Augustus tossed his book onto the floor beside his chair and let out a long sigh. He couldn’t concentrate. He never could when Alrik was missing. Sitting with her feet pulled up beneath her on the chair opposite his, Sharna appeared to be engrossed in whatever she’d loaded onto her Kindle, but Augustus was aware that her eyes flicked constantly in his direction. She was worried about him. He was worried about her. They were both worried about Alrik.
The sight of her reading brought back memories of happier times. The written word had been unknown in the world from which he’d rescued her. Her initial dependence on him even for things as simple as reading a menu had perhaps made him love her even more. He’d taught her to read. The lessons had drawn them together. Happier times indeed. Pre-Alrik times. Where the hell was he this time? He glanced down at his hand. His fingers had clenched into a tight fist. More and more often his concern for Alrik turned to anger, then hatred, for the son who had turned their dreams of a family life into a living hell.
Where had they gone wrong? They’d asked that question so many times over the years that they no longer verbalised it. He couldn’t put it down to the hormonal chaos of adolescence. Alrik’s tantrums and inexplicable bursts of anger had started even before he could walk. They’d tried everything, read every childcare book they could find, trawled the internet for advice, nothing had made an ounce of difference.
Pet therapy—Augustus snorted. Something small and vulnerable to have to care for, something for which to be responsible, Alrik had been six years old. They’d bought him a golden Labrador puppy. He had disembowelled it on the kitchen floor. ‘To see how it works’, he told Augustus, when his father walked in on the scene of bloody carnage. More oft-visited memories formed an orderly queue in Augustus’s mind. He felt as if he were standing and looking back over the line of patiently waiting torment. He unclenched his fingers and pushed himself up from his chair.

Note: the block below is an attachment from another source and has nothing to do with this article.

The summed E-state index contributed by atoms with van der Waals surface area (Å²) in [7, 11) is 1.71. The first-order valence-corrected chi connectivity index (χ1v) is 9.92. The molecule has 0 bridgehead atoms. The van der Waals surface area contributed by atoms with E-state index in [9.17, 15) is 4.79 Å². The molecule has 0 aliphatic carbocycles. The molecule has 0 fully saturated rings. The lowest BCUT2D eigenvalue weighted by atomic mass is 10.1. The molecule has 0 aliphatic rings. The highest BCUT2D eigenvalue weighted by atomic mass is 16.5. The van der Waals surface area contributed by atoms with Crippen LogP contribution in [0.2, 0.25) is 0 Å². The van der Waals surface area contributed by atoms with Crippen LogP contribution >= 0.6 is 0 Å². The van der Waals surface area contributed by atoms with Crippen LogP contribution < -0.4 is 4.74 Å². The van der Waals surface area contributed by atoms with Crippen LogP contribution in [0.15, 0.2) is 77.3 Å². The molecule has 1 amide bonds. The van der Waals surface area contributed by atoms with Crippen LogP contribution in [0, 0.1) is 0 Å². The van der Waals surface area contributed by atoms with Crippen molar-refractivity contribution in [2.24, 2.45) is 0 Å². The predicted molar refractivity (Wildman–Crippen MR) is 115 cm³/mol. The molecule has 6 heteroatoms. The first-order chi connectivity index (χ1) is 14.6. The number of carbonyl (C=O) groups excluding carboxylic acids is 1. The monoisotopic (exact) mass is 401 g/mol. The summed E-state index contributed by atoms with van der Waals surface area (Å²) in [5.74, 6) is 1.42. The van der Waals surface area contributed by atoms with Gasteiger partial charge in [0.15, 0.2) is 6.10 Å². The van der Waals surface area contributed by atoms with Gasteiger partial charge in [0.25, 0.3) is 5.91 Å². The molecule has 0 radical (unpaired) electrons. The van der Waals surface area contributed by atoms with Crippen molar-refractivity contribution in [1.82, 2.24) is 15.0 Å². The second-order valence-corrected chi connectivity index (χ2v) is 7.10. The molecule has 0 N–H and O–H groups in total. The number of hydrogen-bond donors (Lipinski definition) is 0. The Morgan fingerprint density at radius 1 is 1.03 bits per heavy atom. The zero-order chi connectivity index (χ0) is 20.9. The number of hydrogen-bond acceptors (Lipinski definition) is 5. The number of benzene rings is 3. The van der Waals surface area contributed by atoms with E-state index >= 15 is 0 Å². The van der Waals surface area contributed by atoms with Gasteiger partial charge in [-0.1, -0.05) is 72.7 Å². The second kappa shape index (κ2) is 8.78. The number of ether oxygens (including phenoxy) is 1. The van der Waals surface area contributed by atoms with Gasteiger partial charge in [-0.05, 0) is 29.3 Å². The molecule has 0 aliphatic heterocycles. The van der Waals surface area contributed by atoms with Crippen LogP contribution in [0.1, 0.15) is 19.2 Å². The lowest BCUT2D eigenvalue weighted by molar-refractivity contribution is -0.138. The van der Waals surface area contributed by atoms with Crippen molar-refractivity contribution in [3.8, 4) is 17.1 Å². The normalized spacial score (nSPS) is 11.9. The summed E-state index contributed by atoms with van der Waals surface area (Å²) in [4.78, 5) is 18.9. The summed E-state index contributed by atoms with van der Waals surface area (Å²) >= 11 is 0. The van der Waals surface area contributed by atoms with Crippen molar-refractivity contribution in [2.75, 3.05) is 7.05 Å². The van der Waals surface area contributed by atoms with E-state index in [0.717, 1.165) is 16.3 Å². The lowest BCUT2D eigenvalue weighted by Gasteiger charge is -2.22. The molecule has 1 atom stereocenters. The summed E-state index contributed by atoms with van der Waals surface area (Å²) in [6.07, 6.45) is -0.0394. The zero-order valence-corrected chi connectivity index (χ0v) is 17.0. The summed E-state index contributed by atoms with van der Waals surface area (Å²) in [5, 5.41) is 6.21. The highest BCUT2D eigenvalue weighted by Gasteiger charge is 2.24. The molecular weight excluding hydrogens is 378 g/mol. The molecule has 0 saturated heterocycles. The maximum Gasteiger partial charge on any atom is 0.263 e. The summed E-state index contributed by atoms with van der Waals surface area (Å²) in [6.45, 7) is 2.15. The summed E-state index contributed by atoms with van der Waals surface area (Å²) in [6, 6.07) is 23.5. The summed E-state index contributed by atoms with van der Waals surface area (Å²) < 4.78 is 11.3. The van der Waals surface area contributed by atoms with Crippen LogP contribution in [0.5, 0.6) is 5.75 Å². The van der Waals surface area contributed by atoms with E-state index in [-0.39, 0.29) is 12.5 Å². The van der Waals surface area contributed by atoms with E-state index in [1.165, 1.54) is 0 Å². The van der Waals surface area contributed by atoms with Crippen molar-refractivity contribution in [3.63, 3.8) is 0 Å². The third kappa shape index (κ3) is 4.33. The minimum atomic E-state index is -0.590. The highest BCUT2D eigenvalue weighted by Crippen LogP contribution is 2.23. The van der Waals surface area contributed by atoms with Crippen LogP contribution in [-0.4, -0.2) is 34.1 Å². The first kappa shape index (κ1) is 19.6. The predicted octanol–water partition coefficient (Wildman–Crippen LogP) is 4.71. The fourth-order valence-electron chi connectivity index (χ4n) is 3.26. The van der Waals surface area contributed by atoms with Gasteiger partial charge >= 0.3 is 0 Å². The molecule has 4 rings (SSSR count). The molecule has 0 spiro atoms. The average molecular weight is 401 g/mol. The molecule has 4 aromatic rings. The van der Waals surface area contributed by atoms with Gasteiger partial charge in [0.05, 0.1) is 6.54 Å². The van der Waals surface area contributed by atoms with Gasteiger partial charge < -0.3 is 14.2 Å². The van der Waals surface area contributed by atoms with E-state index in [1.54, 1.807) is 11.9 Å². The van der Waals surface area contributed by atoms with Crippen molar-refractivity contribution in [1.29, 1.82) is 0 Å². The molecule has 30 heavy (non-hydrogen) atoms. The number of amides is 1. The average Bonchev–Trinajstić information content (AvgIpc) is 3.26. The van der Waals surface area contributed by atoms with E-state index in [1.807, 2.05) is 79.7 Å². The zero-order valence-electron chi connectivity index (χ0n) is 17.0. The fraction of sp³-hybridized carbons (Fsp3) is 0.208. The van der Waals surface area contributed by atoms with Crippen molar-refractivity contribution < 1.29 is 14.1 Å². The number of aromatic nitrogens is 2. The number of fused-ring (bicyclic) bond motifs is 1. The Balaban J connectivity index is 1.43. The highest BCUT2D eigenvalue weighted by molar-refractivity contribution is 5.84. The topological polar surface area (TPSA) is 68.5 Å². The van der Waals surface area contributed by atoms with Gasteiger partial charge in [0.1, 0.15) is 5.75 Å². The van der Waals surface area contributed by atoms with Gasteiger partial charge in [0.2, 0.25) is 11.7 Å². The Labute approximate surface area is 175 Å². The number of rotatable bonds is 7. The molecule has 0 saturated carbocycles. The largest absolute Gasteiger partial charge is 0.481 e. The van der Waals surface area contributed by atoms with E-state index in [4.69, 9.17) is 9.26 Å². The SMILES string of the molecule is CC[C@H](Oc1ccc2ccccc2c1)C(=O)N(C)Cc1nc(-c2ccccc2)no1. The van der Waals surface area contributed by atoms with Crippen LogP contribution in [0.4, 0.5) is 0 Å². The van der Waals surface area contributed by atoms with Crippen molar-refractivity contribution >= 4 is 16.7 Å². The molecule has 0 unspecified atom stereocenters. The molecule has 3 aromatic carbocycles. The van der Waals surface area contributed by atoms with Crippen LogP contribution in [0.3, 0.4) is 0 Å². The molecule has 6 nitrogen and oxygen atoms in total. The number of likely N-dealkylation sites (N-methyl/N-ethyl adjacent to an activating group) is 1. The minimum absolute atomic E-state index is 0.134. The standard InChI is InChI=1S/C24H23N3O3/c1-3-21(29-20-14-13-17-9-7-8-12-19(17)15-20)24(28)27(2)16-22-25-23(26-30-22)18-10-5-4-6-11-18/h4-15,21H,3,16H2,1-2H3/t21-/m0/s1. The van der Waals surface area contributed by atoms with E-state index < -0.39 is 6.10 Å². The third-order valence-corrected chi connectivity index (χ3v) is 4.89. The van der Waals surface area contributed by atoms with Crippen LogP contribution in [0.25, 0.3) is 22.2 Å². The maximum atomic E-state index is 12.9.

Sharna glanced up from her reading and smiled.
He tried to smile back, but his lips only twitched. He walked around the back of her chair, ignoring the hand that reached toward him for contact.
His laptop lay open on a small desk against the back wall of the room. He brushed his finger over its touchpad and the screen flashed out of hibernation. An image of Dun Mor, the iron-age promontory fort on Inishbofin and scene of their last encounter with the Power, stood formidable and green against a bright blue sky. Centre-screen, the white square of the message box stood empty. The cursor in its top left-hand corner blinked mockingly.
Augustus clicked on ‘check for new messages’ more out of frustration than in the hope that anything would appear. The Cycles must be turning as they always turned. Covens across the world must still be regenerating. He couldn’t believe that their victory over Edward Braine had been the end of it, so why was he not needed? Why had he been chosen and then not used, not in almost twenty years?